Stay+: bringing it all together

After my recent QAYG post, it was time to put the process to work.

The Stayquilt is 5 blocks across and 5 down, so I divided it into uneven halves:

  • One ‘corner’ of 2 x 2 at top left, one ‘corner’ of 3 x 2 at top right
  • One ‘corner’ of  2 x 3 at bottom left and one ‘corner’ of 3 x 3 at bottom right.

Then I got cracking. I cut a whole bunch (that’s a technical term, if you’re a quilter) of 1 inch strips for the fronts, and 1¾ inch strips for the backs. The back strips were pressed in half lengthways. For the purpose of the first half of this assembly, none of the strips required joining, as I’d cut the strips across the width of the fabric, which was sufficiently long. The fabric is 42 inches wide, and I can get three joining sections out of each width for my 12½ inch blocks, or one long joining strip for the 3×2 or 3×3 sections.

If you’re interested in how it all goes together by this Quilt As You Go process, you can find the detail in my earlier tutorial on the subject, here. Since I wrote it, I’ve reduced the width of strip I cut for the back from 2 inches to 1¾ inch; I’ve got better at doing it, and I don’t need such a generous overlap on the back to ensure I catch it with my stitching on the front.

Here, you see the two top ‘corners’ completed but not yet joined:


Top left corner


Top right corner

Lynn of Tialys is also working away at her slightly larger quilt, which is 5 x 6 blocks in format. She’s working on other things, and is also a bit unwell, so she’s made great progress considering, don’t you think?

lynn-lhs-sectionsI do love her colour scheme. Her husband is getting this quilt for Christmas, and I think he’s a very lucky bloke…

I’ll have Stay+ assembled in a couple of days if I can keep up the momentum. Then it’s time for the binding, one of my favourite parts!

19 thoughts on “Stay+: bringing it all together

  1. tialys says:

    I hadn’t really thought about trying to get all my blocks joined in time to give him the quilt for Christmas but your mini two person (i.e. me and you) ‘quilt as you go along’ gave me the kick up the backside I needed to get stuck in. If I can get the rest joined by Thursday night when he gets back from the U.K. I’ll conceal it for the weekend and do the binding when he goes back on Monday. Yes!!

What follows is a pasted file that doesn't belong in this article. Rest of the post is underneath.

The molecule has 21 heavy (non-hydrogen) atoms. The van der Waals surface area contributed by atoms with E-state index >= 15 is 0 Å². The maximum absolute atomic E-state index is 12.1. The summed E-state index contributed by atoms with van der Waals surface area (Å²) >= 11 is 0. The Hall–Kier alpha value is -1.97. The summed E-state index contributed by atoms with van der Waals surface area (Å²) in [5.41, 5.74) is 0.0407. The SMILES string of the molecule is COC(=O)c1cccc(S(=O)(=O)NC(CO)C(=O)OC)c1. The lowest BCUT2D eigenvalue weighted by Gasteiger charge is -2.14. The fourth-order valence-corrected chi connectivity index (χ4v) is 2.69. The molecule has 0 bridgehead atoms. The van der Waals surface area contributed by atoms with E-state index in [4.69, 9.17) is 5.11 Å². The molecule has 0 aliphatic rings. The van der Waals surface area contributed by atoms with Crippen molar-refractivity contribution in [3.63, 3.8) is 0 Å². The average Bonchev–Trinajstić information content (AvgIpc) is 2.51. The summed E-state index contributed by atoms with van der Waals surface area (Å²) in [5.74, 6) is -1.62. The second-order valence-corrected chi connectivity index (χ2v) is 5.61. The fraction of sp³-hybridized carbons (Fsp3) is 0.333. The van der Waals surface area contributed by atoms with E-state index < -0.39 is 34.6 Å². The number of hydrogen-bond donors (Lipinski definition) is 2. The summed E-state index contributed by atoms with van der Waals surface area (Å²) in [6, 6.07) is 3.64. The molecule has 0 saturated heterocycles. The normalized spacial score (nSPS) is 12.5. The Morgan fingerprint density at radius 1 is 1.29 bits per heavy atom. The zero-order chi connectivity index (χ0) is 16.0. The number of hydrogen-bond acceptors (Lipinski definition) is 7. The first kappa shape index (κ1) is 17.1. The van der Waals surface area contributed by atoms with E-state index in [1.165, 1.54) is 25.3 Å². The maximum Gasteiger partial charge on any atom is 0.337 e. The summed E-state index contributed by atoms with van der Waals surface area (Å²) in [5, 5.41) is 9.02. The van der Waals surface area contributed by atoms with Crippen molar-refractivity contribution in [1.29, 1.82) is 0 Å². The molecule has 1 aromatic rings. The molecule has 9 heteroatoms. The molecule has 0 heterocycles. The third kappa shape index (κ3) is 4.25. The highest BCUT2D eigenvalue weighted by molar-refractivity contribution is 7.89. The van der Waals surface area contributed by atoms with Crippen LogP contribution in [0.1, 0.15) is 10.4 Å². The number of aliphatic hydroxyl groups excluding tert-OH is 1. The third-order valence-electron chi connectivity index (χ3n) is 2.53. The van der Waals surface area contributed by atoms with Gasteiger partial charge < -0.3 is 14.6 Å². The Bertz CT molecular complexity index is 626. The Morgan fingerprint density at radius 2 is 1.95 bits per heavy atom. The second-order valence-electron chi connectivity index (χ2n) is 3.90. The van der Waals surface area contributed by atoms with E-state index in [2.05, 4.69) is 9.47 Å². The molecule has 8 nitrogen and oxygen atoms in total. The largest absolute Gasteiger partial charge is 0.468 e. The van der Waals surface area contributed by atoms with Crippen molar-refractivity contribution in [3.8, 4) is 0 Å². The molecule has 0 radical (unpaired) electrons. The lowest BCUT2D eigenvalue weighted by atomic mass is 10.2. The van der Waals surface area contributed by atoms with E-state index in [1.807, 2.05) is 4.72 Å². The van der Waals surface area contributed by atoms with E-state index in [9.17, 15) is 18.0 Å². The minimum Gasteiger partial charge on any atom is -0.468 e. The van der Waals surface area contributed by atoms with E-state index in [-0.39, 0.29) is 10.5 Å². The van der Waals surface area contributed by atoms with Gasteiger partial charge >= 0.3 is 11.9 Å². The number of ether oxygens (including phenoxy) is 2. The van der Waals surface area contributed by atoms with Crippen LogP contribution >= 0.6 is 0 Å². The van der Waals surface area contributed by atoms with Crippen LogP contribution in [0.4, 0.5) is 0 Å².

2. Moira says:

    Love the way that Lynn’s quilt, and yours, are turning out! I’ve got a couple of quilts planned for myself this next year, ones that have been long put off. I may have to learn how to quilt them like you do here in order to get them done.

    • katechiconi says:

      It makes things so much quicker and more pleasant. That barrier between finishing the top and starting to quilt is broken because everything’s broken down into bitesize chunks. You can quilt a block in an hour if you’re not doing anything desperately fancy, and there’s no floor grovelling or wrestling with huge pieces of batting. I hope you find the earlier tutorial helpful.

  3. claire93 says:

    that’s the way to do it, motivating each other! come on Kate & Lynn, you can both do it.

  4. kathyreeves says:

    They look great, ladies!

  5. rutigt says:

    Ah…. You sew the strings on the back on the machine!!!! I have always stitch that part handsewing 🙂 You both have very nice quilts going on!

    • katechiconi says:

      Yes – I make the back strips just a bit wider than the front ones, and then stitch in the ditch beside the front strip, which catches the edge of the back strip. My hand stitching is fast, but not as fast as the machine, and I want to make sure it will last through lots of washing 🙂

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